Section 2: Literary text studies within the framework of classical and post-classical narratology:

Sergey P. Orobiy (PhD in Philology, Associate Professor at Blagoveschensk State Pedagogical University, Russia): “Narrative structure of the Russian ‘new dimension prose’ (the novel Seizure of Izmail by M. Shishkin)”

Alexey F. Sedov (PhD in Philology, Associate Professor at BI SSU): “Shatov’s ‘idea’ in Dostoyevsky’s ‘Demons’ and the author’s intentions”

Svetlana Ye. Sheina (Doctor of Philology, Professor at the Balashov Branch of the Russian Presidential Academy of National Economy and Public Administration): “Narrative features of Anglo-Irish prose”

At two consolidated section sittings, The ideological base of the Russian formalism and its influence on the development of narrative theory (3) and Narrative journalism and media studies (4), the following presentations were discussed:

Yelena A. Nikitina (PhD in Philology, the Yelets State University I. A. Bunin, Russia): “Narratological contents of A. Zholkovsky’s and Yu. Scheglov’s poetics of expressivity”

Irina V. Annenkova (Doctor of Philology, Associate Professor at the Lomonosov Moscow State University): “Media discourse as a neo-rhetorical representation of the contemporary world-image”

Yelena A. Bratchikova (PhD in Philology, Senior Lecturer at BI SSU). “The phonosemantic form of a poetic text as a representation of its mental space”

Ludmila V. Tataru (Doctor of Philology, Professor at BI SSU): “Russian and American celebrity narratives as reflections of the national mentalities”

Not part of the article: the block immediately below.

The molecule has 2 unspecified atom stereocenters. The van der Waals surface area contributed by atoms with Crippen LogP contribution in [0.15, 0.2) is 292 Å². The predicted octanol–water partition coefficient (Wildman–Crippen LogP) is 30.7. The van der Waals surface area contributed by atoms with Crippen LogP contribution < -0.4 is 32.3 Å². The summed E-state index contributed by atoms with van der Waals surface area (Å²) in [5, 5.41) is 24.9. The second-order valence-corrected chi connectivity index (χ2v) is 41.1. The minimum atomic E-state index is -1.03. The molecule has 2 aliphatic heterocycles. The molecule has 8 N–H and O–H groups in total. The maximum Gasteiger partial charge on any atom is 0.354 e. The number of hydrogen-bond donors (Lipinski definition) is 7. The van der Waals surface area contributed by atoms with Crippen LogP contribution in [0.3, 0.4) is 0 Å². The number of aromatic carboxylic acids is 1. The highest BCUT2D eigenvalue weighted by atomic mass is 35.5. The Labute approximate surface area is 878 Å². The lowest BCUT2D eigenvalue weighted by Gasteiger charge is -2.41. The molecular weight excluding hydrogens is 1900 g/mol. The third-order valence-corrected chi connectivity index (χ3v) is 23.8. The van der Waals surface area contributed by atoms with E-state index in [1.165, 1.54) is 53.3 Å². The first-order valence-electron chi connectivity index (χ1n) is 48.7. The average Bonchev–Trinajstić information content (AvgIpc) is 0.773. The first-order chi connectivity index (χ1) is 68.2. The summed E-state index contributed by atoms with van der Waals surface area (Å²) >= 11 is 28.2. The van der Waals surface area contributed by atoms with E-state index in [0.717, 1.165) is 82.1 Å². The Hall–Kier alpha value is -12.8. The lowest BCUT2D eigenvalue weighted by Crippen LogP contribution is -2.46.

Svetlana A. Bozrikova (PhD in Philology, Lecturer at BI SSU). “The history of narrative journalism in Russia”

Alexandr Ye. Churanov (PhD in Philology, Associate Professor at BI SSU). “Grammatical forms of temporal reference in a publicist text”

The section Narrative theory as a methodological paradigm of pedagogy, psychology and cultural studies was divided into two sessions (5, 6):

Andrey S. Kopovoy (PhD in Pedagogy, Associate Professor at BI SSU): “Narratives in psychoanalysis and psychotherapy”

Irina P. Morozova (Senior Lecturer at BI SSU): “Using the categories of narrative theory in teaching university students a second foreign language”

Marina S. Volokhonskaya (PhD in Psychology, The Internalia Psychoanalytical Society, St. Petersburg): “The specificity of meaning interpretations in psychological counseling”

Yuliya Ye. Zaitseva (PhD in Psychology, Saint Petersburg State University): “The I-narratives of the young Petersburgers’ life perspectives”

Tatyana V. Platonova (PhD in History, Associate Professor at BI SSU). “Historical prototypes for the characters in L. N. Tolstoy’s comedy The Fruits of Enlightenment”

One of the star events during this section was the presentation “Narrative aspects of interpreting Goethe’s tragedy Faust in Ferenz Liszt’s Sonata h-moll” by Sergey Ya. Vartanov (PhD in Arts, Professor at the Chair of Special Pianoforte, The Saratov State Conservatory L. V. Sobinov, Saratov, Russia). His theoretical considerations on Sergey Vartanov were illustrated by brilliantly performed passages from Liszt’s Sonata on the grand piano in the music lounge of Merchant Dyakov’s House at the Balashov Museum of Natural History.

At the two concluding sections, 7 and 8, Literary text studies within the framework of classical and post-classical narratology, the following presentations were discussed: